Antioxidants and Cancer

Answers to common questions

Antioxidants and Cancer

Free radical damage has been associated with cancer. Increase your intake of coloured fruits and veggies for anticancer and immune support.

The word “antioxidant” seems to be everywhere: on supplement bottles, food labels, even skin care products. While most people are familiar with antioxidants, many have questions about them. How do they work? Why do we need them to stay healthy? Here’s a short review to help answer some common antioxidant questions.  

What do they do?

To understand antioxidants, it is helpful to first understand free radicals—how they are made and why they can be a detriment to our health.

Free radicals can cause damage

Free radicals are continually generated in our bodies as byproducts of our normal, healthy metabolic activities. They are also generated in response to exposure to environmental pollutants, various medications, and a variety of chemicals.

Free radicals have an uneven number of electrons, a condition which makes them unstable. In their quest to stabilize themselves, they grab electrons from other nearby molecules. In the body, these nearby molecules are part of our own tissues. As free radicals take electrons from other molecules, those molecules then become unstable. In the body, this can result in cell and tissue damage, which, if widespread enough, can lead to disease.

Antioxidants “donate” electrons

Antioxidants work by donating electrons to free radicals, therefore stabilizing them and halting their destructive potential. Antioxidants also work together to complement one another so that they can remain stable and continue to control free-radical production.

ORAC values

You may have heard of ORAC values or perhaps have seen references to them on foods or supplement bottles. ORAC is short for Oxygen Radical Absorbance Capacity. It is used to measure a nutrient’s ability to reduce free-radical activity occurring in a test tube. This measure has been used to rank foods by antioxidant capacity and to promote them for their health benefits.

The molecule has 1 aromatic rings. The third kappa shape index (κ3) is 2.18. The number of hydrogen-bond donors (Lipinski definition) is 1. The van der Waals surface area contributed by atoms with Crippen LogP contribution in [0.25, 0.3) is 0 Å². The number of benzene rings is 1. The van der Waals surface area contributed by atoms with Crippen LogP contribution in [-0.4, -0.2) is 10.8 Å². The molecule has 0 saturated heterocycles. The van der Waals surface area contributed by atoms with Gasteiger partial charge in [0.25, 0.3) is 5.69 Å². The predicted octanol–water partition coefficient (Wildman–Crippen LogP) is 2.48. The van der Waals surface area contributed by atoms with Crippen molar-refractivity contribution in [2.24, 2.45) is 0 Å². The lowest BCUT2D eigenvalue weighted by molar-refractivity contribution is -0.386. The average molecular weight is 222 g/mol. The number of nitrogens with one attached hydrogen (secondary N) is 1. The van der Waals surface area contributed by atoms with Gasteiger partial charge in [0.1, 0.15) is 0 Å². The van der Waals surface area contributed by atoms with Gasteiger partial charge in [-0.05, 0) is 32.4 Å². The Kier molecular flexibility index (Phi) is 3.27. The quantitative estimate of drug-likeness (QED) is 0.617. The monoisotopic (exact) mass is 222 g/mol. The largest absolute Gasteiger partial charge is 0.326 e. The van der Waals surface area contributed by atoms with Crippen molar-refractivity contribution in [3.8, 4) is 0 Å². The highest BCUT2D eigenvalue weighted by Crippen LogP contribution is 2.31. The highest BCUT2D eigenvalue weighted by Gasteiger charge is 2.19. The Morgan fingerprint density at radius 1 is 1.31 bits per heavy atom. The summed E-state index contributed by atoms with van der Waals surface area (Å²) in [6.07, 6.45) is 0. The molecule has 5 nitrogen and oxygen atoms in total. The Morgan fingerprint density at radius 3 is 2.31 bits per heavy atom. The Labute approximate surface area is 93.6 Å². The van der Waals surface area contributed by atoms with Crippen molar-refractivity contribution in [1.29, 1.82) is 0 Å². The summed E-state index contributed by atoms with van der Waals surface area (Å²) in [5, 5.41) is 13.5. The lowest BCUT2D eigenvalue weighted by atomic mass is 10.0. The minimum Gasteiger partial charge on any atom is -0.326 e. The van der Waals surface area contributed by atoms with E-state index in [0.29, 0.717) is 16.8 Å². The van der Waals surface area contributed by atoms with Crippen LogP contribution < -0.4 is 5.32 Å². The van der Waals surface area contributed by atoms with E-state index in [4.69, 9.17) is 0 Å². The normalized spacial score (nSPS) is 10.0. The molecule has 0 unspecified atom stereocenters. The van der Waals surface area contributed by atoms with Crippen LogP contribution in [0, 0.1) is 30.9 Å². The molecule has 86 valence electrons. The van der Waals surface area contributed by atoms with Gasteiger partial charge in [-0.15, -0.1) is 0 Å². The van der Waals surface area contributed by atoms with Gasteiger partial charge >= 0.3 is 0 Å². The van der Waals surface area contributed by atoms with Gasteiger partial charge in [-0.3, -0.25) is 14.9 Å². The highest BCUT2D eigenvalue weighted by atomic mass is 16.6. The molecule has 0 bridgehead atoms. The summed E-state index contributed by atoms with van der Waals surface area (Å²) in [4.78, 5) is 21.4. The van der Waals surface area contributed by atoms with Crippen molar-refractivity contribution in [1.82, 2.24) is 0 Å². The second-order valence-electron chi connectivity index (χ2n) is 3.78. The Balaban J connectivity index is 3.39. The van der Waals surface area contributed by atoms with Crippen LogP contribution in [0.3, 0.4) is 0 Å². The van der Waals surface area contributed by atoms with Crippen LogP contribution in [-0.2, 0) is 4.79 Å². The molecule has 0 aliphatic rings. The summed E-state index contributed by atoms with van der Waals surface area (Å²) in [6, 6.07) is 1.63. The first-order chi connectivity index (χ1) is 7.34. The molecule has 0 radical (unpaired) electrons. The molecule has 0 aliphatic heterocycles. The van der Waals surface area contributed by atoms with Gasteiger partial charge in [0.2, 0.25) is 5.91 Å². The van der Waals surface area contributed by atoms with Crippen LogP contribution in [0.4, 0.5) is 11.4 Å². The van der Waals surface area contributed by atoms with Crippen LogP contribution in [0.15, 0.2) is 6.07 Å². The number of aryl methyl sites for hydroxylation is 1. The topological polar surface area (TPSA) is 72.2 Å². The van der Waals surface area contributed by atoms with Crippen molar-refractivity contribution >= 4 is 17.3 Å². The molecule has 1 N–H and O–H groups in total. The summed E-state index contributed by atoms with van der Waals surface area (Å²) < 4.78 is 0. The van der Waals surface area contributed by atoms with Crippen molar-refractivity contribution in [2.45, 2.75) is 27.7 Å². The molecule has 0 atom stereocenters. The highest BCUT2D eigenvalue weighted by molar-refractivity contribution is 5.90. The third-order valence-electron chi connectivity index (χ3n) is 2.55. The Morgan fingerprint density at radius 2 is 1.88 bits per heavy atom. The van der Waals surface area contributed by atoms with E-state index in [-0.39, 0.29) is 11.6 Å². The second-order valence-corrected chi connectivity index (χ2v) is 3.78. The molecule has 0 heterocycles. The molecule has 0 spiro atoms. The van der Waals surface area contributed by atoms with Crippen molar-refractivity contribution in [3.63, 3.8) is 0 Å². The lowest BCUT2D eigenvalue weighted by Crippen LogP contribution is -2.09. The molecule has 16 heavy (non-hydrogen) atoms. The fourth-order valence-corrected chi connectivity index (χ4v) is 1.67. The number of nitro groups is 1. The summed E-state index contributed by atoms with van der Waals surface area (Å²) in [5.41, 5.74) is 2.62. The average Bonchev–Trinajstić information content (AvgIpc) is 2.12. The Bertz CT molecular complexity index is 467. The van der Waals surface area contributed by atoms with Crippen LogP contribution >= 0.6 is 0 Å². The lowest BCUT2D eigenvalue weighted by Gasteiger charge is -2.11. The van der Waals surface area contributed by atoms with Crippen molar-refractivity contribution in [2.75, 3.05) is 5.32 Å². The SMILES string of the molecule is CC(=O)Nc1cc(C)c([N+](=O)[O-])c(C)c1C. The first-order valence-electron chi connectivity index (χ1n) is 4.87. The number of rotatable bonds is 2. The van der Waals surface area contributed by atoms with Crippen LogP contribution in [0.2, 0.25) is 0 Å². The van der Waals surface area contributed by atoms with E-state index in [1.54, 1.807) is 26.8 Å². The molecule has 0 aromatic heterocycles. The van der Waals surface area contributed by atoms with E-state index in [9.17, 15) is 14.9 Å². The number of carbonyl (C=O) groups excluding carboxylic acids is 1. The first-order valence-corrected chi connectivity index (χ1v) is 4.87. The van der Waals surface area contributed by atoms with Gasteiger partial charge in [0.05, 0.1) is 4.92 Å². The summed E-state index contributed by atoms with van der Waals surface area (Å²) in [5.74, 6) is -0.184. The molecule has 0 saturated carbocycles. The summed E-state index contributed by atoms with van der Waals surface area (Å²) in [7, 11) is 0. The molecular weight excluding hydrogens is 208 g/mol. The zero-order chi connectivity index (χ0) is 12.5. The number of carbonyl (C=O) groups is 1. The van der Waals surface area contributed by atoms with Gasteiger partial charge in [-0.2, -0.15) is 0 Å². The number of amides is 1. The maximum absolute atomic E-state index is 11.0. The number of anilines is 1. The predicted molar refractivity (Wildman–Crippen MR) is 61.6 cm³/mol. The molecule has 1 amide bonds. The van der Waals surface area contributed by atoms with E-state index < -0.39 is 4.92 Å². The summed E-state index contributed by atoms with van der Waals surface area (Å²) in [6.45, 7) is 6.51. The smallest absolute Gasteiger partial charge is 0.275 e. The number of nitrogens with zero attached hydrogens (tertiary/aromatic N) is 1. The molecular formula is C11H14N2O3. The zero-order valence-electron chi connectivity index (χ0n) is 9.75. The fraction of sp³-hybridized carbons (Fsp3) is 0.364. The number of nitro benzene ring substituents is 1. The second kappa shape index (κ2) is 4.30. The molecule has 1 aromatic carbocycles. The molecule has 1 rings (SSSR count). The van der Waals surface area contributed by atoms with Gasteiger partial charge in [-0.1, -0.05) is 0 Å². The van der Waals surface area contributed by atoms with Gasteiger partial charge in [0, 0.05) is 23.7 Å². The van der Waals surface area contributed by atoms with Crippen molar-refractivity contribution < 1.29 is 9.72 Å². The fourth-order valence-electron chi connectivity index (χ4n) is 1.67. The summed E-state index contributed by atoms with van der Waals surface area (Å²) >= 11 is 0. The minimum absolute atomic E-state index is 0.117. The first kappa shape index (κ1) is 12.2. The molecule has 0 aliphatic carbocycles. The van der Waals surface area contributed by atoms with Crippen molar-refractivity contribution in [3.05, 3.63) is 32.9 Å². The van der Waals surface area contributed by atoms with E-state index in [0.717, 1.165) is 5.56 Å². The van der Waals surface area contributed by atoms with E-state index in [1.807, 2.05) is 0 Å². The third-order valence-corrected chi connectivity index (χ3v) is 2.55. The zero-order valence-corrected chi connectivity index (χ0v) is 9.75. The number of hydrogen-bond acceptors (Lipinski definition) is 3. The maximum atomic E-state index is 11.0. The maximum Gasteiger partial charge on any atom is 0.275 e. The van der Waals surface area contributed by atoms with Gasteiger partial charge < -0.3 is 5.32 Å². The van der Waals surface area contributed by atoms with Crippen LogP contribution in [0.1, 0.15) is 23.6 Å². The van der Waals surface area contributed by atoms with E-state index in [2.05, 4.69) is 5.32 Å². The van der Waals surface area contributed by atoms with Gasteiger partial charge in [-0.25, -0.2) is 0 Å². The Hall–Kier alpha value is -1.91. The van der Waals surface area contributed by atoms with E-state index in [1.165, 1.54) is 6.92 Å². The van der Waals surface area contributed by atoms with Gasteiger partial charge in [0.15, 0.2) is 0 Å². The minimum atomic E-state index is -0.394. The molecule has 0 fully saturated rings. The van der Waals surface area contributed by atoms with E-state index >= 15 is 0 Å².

Although ORAC provides some interesting information about the potential antioxidant abilities of a food, it does have some problems. One of the main concerns is that there is no established link between these values and specific health benefits. ORAC also does not take into consideration the difference between a test tube environment and our own bodies or the impact that other nutrients within foods may have.

Increasingly, researchers have been expressing concern over the misuse of ORAC values for marketing purposes, and the potential to overemphasize the nutritional value of a food based solely on its ORAC value. There are many important variables to consider when it comes to nutrition, and a higher ORAC value is not the final word when it comes to nutritional superiority of one food or supplement over another.

Citing many of these concerns, the United States Department of Agriculture (USDA) recently removed from its website a listing of foods ranked by ORAC values and emphasized the limits of ORAC for predicting overall health benefits of any food.

In conclusion, although ORAC can provide some potentially useful information about a food, it is far from being a complete picture of its nutritional value, and more research needs to be done.

Antioxidants and cancer